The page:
Rasmussen Poll Watch: Good News and Bad News

Gene Schwimmer
Good news and Bad News for Republicans in yesterday's Rasmussen Generic Congressional Ballot:

Support for Republican congressional candidates has risen to its highest level in recent years, giving the GOP a seven-point lead over Democrats in the latest Congressional Ballot and stretching the out-of-power party's lead to six weeks in a row.

That "six-weeks-in-a-row" stretch, by the way, is a new GOP Obama-administration record as is the five-point gap between the two parties.

Also, after four days at 50% or above, Obama's overall approval rating returns to below-50% territory.

Sarah Palin fans, on the other hand, will be less than overjoyed to learn that in a hypothetical Sarah-Hillary match, Clinton trounces Palin 51%-39%.  What's interesting about these numbers is the sex gap:

Women overwhelmingly favor Clinton over Palin, 59% to 32%. Men favor the GOP ex-governor by eight points, 48% to 40%.

I leave it to others to speculate on how much of this discrepancy to attribute to the "babe factor" and how much to women's propensity to favor the Mommy Party over the Daddy Party.  I will say that I look forward to seeing what the women have to say in the comments section-oh, and that the Republican leadership should be thankful that Hillary Clinton doesn't look like Sarah Palin and Palin doesn't look like . . . well, let's not go there.

Oh, and a friendly warning to the guys:  To the extent that the babe factor is real, you might want to exercise some discretion in your Palin-ogling, lest you end up like this guy.

Seriously, this writer does find a bit distressing -- as, indeed, many Democrats must-the American electorate's extreme emphasis (as the Palin-Clinton figures demonstrate) on a candidate's personal characteristics over his, and his party's ideology.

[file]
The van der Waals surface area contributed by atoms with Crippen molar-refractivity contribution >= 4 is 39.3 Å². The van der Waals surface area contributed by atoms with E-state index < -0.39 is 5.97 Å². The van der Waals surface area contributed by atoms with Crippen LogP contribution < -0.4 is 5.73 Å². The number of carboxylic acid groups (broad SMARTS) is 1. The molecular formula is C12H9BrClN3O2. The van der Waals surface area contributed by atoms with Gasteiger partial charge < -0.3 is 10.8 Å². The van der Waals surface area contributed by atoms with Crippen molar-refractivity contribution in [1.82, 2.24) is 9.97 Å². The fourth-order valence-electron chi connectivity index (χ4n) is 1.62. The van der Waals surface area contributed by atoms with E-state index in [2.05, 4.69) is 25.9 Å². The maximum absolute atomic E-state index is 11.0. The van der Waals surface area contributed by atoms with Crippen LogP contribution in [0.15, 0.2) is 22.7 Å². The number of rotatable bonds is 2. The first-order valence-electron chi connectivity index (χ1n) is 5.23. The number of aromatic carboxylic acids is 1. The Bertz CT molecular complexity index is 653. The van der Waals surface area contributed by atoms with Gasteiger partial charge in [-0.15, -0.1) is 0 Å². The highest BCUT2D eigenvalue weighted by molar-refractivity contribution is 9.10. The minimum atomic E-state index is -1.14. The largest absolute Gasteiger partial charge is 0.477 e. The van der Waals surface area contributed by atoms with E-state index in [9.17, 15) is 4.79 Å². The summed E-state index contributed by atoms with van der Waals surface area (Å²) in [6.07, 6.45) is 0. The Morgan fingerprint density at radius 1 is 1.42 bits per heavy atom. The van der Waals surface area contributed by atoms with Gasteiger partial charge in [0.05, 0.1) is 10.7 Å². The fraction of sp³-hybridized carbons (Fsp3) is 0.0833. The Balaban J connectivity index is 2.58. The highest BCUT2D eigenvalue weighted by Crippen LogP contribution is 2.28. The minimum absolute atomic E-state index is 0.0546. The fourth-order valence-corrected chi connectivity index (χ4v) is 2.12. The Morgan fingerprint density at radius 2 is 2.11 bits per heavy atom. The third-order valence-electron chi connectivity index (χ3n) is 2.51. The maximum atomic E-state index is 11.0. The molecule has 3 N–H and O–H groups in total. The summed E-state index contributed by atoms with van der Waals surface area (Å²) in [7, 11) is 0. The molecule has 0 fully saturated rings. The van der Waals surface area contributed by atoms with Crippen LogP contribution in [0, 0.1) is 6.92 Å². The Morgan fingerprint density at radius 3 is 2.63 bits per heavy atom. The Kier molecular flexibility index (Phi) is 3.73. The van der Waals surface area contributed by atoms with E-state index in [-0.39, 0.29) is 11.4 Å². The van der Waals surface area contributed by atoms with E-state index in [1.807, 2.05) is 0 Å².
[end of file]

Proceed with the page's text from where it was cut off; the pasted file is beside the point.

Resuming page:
Good news and Bad News for Republicans in yesterday's Rasmussen Generic Congressional Ballot:

Support for Republican congressional candidates has risen to its highest level in recent years, giving the GOP a seven-point lead over Democrats in the latest Congressional Ballot and stretching the out-of-power party's lead to six weeks in a row.

That "six-weeks-in-a-row" stretch, by the way, is a new GOP Obama-administration record as is the five-point gap between the two parties.

Also, after four days at 50% or above, Obama's overall approval rating returns to below-50% territory.

Sarah Palin fans, on the other hand, will be less than overjoyed to learn that in a hypothetical Sarah-Hillary match, Clinton trounces Palin 51%-39%.  What's interesting about these numbers is the sex gap:

Women overwhelmingly favor Clinton over Palin, 59% to 32%. Men favor the GOP ex-governor by eight points, 48% to 40%.

I leave it to others to speculate on how much of this discrepancy to attribute to the "babe factor" and how much to women's propensity to favor the Mommy Party over the Daddy Party.  I will say that I look forward to seeing what the women have to say in the comments section-oh, and that the Republican leadership should be thankful that Hillary Clinton doesn't look like Sarah Palin and Palin doesn't look like . . . well, let's not go there.

Oh, and a friendly warning to the guys:  To the extent that the babe factor is real, you might want to exercise some discretion in your Palin-ogling, lest you end up like this guy.

Seriously, this writer does find a bit distressing -- as, indeed, many Democrats must-the American electorate's extreme emphasis (as the Palin-Clinton figures demonstrate) on a candidate's personal characteristics over his, and his party's ideology.